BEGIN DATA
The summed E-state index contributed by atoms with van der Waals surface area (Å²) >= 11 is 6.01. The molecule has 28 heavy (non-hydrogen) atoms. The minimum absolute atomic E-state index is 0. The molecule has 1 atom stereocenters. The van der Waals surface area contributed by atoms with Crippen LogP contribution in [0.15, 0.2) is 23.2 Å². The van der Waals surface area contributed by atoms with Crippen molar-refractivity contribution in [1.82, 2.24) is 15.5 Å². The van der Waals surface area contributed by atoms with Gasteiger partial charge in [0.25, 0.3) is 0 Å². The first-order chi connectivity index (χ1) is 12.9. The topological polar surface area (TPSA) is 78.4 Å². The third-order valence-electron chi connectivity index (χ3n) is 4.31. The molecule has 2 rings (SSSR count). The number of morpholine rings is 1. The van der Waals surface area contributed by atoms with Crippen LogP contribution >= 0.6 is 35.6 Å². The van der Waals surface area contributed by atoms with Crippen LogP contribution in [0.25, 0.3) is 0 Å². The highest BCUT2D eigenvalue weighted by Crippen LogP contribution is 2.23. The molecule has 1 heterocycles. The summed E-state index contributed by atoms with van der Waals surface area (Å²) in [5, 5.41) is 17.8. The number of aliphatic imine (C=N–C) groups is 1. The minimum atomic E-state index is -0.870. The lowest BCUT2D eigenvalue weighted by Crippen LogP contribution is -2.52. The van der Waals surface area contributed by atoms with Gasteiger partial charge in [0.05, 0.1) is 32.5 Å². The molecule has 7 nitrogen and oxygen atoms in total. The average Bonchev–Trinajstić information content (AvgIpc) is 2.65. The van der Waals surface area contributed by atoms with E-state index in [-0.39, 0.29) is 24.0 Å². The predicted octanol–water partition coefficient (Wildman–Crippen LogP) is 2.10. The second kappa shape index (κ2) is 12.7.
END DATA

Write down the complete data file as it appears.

The summed E-state index contributed by atoms with van der Waals surface area (Å²) >= 11 is 6.01. The molecule has 28 heavy (non-hydrogen) atoms. The minimum absolute atomic E-state index is 0. The molecule has 1 atom stereocenters. The van der Waals surface area contributed by atoms with Crippen LogP contribution in [0.15, 0.2) is 23.2 Å². The van der Waals surface area contributed by atoms with Crippen molar-refractivity contribution in [1.82, 2.24) is 15.5 Å². The van der Waals surface area contributed by atoms with Gasteiger partial charge in [0.25, 0.3) is 0 Å². The first-order chi connectivity index (χ1) is 12.9. The topological polar surface area (TPSA) is 78.4 Å². The third-order valence-electron chi connectivity index (χ3n) is 4.31. The molecule has 2 rings (SSSR count). The number of morpholine rings is 1. The van der Waals surface area contributed by atoms with Crippen LogP contribution >= 0.6 is 35.6 Å². The van der Waals surface area contributed by atoms with Crippen LogP contribution in [0.25, 0.3) is 0 Å². The highest BCUT2D eigenvalue weighted by Crippen LogP contribution is 2.23. The molecule has 1 heterocycles. The summed E-state index contributed by atoms with van der Waals surface area (Å²) in [5, 5.41) is 17.8. The number of aliphatic imine (C=N–C) groups is 1. The minimum atomic E-state index is -0.870. The lowest BCUT2D eigenvalue weighted by Crippen LogP contribution is -2.52. The van der Waals surface area contributed by atoms with Gasteiger partial charge in [0.05, 0.1) is 32.5 Å². The molecule has 7 nitrogen and oxygen atoms in total. The average Bonchev–Trinajstić information content (AvgIpc) is 2.65. The van der Waals surface area contributed by atoms with E-state index in [-0.39, 0.29) is 24.0 Å². The predicted octanol–water partition coefficient (Wildman–Crippen LogP) is 2.10. The second kappa shape index (κ2) is 12.7.